• Checks if the last boot up time was lower than 10 minutes (some samples use 20 minutes as the time they check for).
  • Checks if the number of cores is lower than 3.
  • Checks if the video adapter memory is less than 1500MB.
  • Extracts the geographical location identifier from the registry path "HKEY_CURRENT_USER\Control Panel\International\Geo\Nation" and checks against the excluded GEOID list. Germany was targeted in the previous campaign, and more recent ones have excluded Russia and North Korea.
  • Checks if one of the processes from the list is running on the system (the list changes between versions). Also, it checks if the number of running processes is lower than 28.

 

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Figure 6: Process names evasion

In the previous campaign (April 2020, SHA-1: f4683dccf77a37dbba63c4f4088ce1bed5171ac2) the attacker created a shortcut in the temp directory to mark an infected machine.

Figure 7 Obfuscated VBS

Figure 7. First campaign infection mark.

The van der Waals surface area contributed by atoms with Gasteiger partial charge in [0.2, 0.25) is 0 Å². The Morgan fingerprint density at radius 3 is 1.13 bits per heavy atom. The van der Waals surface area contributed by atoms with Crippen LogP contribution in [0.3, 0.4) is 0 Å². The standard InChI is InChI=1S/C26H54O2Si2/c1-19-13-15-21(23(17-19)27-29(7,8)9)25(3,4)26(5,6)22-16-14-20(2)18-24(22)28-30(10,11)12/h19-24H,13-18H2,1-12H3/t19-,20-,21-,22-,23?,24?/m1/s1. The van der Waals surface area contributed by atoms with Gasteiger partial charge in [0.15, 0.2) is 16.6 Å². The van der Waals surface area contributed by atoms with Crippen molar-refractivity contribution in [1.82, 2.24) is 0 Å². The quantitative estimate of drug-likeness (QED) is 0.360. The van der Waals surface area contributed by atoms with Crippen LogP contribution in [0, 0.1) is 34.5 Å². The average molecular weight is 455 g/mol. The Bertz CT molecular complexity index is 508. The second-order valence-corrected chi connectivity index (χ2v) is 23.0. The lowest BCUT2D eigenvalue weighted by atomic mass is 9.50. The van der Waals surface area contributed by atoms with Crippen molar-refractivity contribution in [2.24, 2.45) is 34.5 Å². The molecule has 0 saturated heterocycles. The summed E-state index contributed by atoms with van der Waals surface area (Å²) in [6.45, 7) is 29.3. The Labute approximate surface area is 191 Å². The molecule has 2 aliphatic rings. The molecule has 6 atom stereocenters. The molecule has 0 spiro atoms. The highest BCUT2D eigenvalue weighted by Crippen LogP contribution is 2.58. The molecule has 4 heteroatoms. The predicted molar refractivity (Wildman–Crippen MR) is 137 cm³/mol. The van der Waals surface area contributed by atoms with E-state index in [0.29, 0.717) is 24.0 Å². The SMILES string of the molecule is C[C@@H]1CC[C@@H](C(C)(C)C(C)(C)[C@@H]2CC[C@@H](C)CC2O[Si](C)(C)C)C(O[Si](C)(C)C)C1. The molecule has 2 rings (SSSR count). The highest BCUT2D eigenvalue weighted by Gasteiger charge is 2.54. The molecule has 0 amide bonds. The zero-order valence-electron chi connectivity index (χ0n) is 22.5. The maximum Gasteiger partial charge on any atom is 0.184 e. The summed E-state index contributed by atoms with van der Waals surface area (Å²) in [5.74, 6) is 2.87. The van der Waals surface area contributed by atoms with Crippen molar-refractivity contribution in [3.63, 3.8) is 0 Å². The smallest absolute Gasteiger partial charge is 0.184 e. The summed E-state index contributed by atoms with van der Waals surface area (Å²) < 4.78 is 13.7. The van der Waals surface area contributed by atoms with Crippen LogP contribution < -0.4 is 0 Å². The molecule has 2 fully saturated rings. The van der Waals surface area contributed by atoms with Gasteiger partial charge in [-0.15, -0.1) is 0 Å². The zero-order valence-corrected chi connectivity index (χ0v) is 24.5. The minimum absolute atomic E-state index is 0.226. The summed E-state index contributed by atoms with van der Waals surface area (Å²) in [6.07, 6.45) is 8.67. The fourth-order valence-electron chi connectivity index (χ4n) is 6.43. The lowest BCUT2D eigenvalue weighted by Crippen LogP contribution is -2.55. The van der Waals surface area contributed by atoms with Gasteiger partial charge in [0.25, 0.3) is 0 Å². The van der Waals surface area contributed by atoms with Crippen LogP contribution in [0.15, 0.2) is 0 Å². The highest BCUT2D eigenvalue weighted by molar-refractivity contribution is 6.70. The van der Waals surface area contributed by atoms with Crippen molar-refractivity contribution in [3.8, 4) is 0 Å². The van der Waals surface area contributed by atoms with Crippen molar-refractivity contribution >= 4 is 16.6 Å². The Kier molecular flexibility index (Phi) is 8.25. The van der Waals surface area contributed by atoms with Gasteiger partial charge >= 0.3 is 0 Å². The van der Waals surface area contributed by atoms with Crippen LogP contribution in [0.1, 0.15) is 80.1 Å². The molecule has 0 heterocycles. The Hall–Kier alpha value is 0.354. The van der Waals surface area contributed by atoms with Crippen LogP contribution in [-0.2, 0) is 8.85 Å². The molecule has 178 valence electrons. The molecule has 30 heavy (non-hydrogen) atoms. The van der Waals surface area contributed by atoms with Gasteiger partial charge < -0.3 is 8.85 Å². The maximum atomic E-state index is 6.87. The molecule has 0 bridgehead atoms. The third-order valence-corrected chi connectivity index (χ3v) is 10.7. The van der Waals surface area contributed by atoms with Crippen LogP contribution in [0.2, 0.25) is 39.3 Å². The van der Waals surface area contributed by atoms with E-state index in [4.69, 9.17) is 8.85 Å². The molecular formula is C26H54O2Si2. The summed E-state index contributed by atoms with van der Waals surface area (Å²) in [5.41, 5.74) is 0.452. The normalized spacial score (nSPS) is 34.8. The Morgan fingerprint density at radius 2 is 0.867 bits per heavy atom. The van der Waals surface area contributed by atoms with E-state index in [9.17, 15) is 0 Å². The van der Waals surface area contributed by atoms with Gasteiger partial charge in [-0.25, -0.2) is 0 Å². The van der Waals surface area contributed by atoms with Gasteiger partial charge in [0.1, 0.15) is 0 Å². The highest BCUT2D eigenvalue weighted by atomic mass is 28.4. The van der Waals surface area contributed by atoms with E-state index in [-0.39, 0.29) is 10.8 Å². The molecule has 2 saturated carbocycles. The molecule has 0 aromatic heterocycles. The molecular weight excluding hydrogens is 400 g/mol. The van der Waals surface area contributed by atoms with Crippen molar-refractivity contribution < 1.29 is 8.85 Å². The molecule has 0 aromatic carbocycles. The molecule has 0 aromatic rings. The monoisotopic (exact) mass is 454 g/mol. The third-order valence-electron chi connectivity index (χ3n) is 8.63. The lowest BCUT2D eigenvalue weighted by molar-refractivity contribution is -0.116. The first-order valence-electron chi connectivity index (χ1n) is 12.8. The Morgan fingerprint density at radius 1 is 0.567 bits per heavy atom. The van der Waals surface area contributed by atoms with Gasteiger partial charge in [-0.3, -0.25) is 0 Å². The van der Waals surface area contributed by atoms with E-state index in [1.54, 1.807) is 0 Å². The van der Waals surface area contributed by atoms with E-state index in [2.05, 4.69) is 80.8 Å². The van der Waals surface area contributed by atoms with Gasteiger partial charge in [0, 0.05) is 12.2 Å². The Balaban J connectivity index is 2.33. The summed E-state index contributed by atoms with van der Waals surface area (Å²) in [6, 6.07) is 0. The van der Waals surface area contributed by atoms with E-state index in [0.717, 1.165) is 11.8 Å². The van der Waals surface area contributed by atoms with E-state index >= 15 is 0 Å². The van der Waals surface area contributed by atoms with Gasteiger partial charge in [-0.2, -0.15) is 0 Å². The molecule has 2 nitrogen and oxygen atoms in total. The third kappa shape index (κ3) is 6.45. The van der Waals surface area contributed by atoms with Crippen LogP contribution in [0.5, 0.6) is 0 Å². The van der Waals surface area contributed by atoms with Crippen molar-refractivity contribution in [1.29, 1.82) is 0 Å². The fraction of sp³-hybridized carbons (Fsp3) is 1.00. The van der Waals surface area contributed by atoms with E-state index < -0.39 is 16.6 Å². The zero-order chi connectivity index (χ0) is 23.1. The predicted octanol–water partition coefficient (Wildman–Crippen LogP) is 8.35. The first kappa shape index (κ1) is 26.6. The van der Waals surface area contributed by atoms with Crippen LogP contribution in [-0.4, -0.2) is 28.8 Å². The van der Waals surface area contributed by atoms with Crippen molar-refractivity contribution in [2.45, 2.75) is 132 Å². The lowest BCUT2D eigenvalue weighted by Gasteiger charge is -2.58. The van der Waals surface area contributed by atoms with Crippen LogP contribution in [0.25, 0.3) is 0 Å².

In the latest campaign, it checks if the VBScript is running on an infected machine by checking if the artifact is there. If it detects that it is running on an infected machine it will pop a fake error message, delete the script, and exit. If not, it will create a new shortcut to mark the infected machine with the new campaign.

 

Figure 8 Obfuscated VBS

Figure 8: Checks if the machine is already infected

In the final phase (the last three function calls: line 42-44), the script drops a zip folder by using the same decoding technique as used for decoding the functions. The zip folder consists of one dll, which is the payload. The others are decoys to hamper analysis.

Figure 9 Obfuscated VBS

Figure 9: Dropped ZIP

 

Next, it unzips the folder and runs the dll using rundll32 or regsvr32.